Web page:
William (Bryant) Davis, is originally from Moncks Corner, South Carolina. It was not until the age of 19 that he began to focus on personal endeavors of art-making. Halfway through his career as a student at Wofford College, in Spartanburg, SC, he declared a Studio Art major, in addition to his already focused path on art, in the Art History department. His greatest interests are in texture, textiles, and perspective of space in a distorted way that alters his medium’s presentation. Most favored of his focuses are chairs. He has rendered his creations of chairs in different perspectives showing them in various fabrics, wallpapers, and even carpet, emphasizing his focus on the making of art inspired by the mediums of interior spaces.
Each individual artist has a drastically different perspective on their surroundings and what they let or choose to inspire them. In certain moments, it may come into question whether you are guiding the artwork, or is the artwork guiding you? The question of whether or not your materials have control over you, is one that can reveal the initial drive that is within the artist. In my work, I have revealed to myself that sometimes my focus on particular materials is entirely manipulated by my environment. I have discovered that, after my environment and my past experiences have launched me into a field of textiles and elements of interior spaces, I then take control of the materials and manipulate them to become a form of my perspective. My focus has become largely obsessed with fabrics that is, what can be done with them, to them, or around them. I have therefore created chairs out of fabric that are two-dimensional rather than three-dimensional, in order to bring a new perspective to the forefront. This perspective being one that focuses on the object that has been rendered, as in my blue velvet chair, titled “Velvet Perspective.” The objective is not to simply present a representation of an object, but focus the viewers’ attention on that of the texture of the piece, and the process through which it was rendered.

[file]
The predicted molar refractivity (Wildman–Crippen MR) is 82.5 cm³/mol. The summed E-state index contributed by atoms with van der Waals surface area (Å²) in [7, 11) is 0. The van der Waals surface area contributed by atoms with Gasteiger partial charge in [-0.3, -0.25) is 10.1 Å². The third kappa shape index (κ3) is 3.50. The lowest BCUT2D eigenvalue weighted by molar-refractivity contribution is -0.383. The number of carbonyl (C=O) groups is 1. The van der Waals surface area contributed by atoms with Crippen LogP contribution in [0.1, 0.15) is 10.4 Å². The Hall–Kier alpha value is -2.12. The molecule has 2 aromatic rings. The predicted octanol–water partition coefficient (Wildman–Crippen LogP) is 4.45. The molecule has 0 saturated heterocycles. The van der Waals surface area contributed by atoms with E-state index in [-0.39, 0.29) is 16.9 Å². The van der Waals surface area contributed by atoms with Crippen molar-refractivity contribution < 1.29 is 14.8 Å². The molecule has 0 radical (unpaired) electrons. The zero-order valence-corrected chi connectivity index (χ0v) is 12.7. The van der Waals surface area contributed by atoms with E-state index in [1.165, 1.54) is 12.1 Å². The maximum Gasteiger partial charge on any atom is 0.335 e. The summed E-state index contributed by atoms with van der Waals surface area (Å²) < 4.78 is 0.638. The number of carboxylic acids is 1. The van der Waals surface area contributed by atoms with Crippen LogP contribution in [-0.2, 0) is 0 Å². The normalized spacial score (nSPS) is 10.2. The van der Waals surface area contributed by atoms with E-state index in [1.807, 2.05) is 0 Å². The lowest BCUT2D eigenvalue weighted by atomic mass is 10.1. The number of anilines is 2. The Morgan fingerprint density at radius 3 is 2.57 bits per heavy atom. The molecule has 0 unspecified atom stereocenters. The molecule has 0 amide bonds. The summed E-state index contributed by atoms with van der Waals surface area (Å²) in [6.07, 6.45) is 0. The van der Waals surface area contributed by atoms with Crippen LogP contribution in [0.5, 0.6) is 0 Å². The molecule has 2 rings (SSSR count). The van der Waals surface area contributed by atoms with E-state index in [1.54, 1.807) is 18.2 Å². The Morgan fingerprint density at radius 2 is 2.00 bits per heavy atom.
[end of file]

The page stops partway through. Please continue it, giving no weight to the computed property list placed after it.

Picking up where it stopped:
There is a great world of unknown in the study of textiles in an artistic manner. There have been many attempts by myself and other artists to bring distortion to the expected final product, and I see an abundance of potential in the manipulation of this medium. My pursuits will continue to obsess over the environment that I was raised in visually, and take those perceptions from memory and current surroundings, to produce further works of two-dimensional chairs, and household objects created out of fabric, that render a feeling of historical nostalgia and a contrasting use of modern elements and forms.